Stability, or instability, is probably the main reason one would want to buy a canoe stabilizer. It might be difficult to base a purchase off something so important when testing it will be almost impossible pre-purchase. So what factors should you be looking for? When we were deciding which canoe stabilizers to review, we were drawn to stabilizer sets that had the ability to widen or telescope, similar to the functionality found in Bold Ivy Canoe Stabilizers and Spring Creek. Both those brands allow the floats to slide in and out of a horizontal bar placed on the canoe, and because of this, you can control the placement of the floats. If the water is calm, you can keep the floats closer to the canoe, or even out of the water. If the water is bumpy, you can extend the floats to make it near impossible to tip over.

Float Types

Are the floats made of durable plastic or are they inflatable?

There are basically two types of canoe stabilizer floats. The first would be inflatable; the second would be hard molded plastic. Once again, we naturally gravitated towards floats that were manufactured in hard durable polyethylene plastic. The reason for that is because those floats could take some abuse. We didn’t want to worry about throwing the floats in the trunk, on rocks, or even paddling through rocks. Inflatable canoe floats are cheaper, and that might be an advantage, but keep in mind you’ll have to inflate and deflate the floats, not to mention, the constant worry of puncturing the float or change in pressure because of outside temperature. Finally, how smooth do the floats glide through water? Bold Ivy has perfected the design of the float – it’s extremely hydrodynamic so has very little lag while paddling, and because it’s manufactured with polyethylene, it can take abuse both on the water and off.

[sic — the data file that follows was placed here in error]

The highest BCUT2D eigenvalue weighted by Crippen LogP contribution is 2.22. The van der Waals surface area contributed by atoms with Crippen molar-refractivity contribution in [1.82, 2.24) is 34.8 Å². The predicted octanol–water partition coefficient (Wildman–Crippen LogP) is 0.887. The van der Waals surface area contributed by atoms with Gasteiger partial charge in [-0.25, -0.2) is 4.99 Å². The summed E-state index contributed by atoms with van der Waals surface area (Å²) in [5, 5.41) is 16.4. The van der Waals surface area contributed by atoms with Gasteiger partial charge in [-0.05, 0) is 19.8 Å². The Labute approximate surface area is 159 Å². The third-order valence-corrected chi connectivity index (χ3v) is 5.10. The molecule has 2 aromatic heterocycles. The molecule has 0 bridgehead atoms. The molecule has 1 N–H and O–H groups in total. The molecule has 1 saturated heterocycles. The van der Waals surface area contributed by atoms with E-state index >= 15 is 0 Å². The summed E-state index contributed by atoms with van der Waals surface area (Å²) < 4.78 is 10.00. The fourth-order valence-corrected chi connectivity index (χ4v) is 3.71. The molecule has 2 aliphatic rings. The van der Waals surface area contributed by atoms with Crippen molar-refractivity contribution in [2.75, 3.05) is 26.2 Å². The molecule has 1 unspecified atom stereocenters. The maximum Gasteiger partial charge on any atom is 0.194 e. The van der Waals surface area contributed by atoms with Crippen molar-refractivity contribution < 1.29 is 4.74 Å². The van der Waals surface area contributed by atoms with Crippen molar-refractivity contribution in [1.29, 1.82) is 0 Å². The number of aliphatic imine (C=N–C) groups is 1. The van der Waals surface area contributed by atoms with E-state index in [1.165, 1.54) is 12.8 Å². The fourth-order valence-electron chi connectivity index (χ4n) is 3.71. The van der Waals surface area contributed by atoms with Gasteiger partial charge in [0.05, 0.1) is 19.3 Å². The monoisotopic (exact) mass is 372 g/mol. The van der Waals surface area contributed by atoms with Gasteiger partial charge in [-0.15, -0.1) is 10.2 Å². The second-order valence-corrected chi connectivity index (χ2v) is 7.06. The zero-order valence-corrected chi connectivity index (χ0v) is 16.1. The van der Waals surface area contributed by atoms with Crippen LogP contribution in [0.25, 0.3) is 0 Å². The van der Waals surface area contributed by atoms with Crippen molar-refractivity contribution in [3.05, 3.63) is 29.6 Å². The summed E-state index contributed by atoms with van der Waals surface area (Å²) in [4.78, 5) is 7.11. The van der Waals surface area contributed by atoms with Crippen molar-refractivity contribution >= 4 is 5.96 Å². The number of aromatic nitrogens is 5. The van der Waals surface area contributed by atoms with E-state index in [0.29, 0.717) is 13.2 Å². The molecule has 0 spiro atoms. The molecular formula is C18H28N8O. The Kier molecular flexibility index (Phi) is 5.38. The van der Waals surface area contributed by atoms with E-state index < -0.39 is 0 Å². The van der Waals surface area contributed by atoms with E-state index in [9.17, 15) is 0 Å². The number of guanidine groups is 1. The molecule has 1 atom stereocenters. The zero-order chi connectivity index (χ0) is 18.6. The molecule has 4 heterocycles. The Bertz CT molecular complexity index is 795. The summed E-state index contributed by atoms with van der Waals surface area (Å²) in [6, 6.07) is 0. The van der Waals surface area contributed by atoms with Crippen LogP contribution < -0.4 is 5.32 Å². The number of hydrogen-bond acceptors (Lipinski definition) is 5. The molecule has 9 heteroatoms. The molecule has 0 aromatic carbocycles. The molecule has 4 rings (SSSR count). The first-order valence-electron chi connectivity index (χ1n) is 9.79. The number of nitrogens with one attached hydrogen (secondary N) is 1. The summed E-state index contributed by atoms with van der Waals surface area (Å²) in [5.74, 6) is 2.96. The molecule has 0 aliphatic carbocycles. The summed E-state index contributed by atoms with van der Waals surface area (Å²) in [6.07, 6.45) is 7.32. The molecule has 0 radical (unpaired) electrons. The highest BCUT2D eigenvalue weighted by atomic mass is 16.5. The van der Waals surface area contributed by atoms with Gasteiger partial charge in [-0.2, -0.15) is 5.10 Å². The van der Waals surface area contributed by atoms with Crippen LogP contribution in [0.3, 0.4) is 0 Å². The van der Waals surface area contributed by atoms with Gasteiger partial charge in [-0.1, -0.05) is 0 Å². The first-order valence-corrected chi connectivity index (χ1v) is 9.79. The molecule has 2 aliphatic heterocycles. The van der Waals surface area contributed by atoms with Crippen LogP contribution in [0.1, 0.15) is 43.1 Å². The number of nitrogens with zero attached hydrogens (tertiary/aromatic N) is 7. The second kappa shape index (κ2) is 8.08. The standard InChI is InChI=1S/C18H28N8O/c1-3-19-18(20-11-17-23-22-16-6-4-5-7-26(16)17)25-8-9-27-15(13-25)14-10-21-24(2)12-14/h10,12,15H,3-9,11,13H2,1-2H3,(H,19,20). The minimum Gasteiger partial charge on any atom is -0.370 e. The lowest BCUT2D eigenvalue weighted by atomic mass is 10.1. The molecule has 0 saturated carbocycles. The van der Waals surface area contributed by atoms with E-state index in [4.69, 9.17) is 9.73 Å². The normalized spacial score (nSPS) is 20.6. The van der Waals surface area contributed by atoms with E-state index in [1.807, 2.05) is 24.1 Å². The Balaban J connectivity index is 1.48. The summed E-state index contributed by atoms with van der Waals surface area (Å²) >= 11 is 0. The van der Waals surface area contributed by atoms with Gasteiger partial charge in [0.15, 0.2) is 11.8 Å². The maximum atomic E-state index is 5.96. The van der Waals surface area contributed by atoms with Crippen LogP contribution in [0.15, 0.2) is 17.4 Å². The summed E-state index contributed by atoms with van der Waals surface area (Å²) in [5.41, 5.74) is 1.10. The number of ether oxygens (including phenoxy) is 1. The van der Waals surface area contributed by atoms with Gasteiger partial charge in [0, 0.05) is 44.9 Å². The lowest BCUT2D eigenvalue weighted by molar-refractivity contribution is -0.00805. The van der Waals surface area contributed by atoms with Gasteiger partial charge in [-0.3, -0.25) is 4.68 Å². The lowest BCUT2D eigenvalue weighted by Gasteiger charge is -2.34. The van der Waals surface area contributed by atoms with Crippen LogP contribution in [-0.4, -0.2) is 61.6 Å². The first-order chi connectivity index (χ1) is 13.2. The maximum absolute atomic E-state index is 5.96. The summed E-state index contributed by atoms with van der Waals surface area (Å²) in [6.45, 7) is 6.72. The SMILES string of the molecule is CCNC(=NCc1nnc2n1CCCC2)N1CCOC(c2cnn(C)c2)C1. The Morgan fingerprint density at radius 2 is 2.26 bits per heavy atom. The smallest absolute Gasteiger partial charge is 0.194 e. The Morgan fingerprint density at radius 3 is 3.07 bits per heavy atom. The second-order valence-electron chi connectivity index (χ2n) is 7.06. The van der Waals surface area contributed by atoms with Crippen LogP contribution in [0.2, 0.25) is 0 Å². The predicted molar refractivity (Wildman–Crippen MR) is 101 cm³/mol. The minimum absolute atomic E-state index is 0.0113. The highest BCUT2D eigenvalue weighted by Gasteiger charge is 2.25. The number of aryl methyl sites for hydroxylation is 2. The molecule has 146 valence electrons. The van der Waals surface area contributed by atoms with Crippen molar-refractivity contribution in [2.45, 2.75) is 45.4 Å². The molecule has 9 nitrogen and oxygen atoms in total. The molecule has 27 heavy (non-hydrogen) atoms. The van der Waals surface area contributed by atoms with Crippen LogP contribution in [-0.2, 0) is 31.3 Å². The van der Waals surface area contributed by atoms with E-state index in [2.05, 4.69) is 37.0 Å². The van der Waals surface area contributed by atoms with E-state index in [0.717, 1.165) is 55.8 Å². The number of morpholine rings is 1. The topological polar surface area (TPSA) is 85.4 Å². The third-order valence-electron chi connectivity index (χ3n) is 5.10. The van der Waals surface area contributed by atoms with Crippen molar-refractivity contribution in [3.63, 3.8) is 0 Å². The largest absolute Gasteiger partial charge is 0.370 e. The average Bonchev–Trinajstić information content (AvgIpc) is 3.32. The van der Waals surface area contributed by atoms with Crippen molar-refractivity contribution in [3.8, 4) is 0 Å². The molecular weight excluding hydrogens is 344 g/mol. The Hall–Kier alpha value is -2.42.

Mounts & Installation

Is mounting hardware made of plastic, aluminum or stainless steel? Is installation easy? Do you need to screw into your canoe for the install?

Installing a canoe stabilizer shouldn’t take all day. Taking one off shouldn’t take all day either. When comparing canoe stabilizers, you’ll find options that permanently place mounting hardware on your canoe, and in some cases, this requires screwing into the canoe. Other installation types allow you to remove the entire set off the canoe. In our experience, none of the stabilizers we tested had difficult installation. And on a side note, we would always prefer mounting hardware that is made from aluminum, as it’s lightweight and extremely strong and durable.

Price

How affordable is the canoe stabilizer? Does the price justify the features and build-quality?

Certainly you could head down to the hardware store and make your own DIY canoe stabilizer. Should you? That’s up to you! We reviewed canoe stabilizers that cost up to $350 and those that are closer to $50. You definitely get what you pay for. You shouldn’t expect that the $50 canoe stabilizer will work as well, or as long, as one that costs $350. When looking at prices, think about what features are important to you. If you simply want to throw some milk jugs on the water and call it a day, you’d probably be better served building your own. But if you want a set that will last for years and will be easy to use, spending a couple hundred is a good investment. If having additional add-ons or being able to extend the floats matter, again, buying a higher-end premium canoe stabilizer should be a priority.

Brand

Is it a reputable brand? Can you trust them? Do they have a return policy? A guarantee?

When we entered the market for a canoe stabilizer, we hadn’t heard of a single brand. After research, you can see that Bold Ivy is a reputable brand with phenomenal reviews, but so is YakGear and Scotty. If we could offer any advice on choosing a brand – first, don’t buy cheap Chinese knockoffs off Amazon. Secondly, read customer reviews. Does a company stand by their product? Is shipping free? Are there happy customers? Are there angry customers? We tend to feel that a brand is almost as important as the features you’re looking for. Hopefully you can find a canoe stabilizer brand that you trust, and you’ll be happy with the product!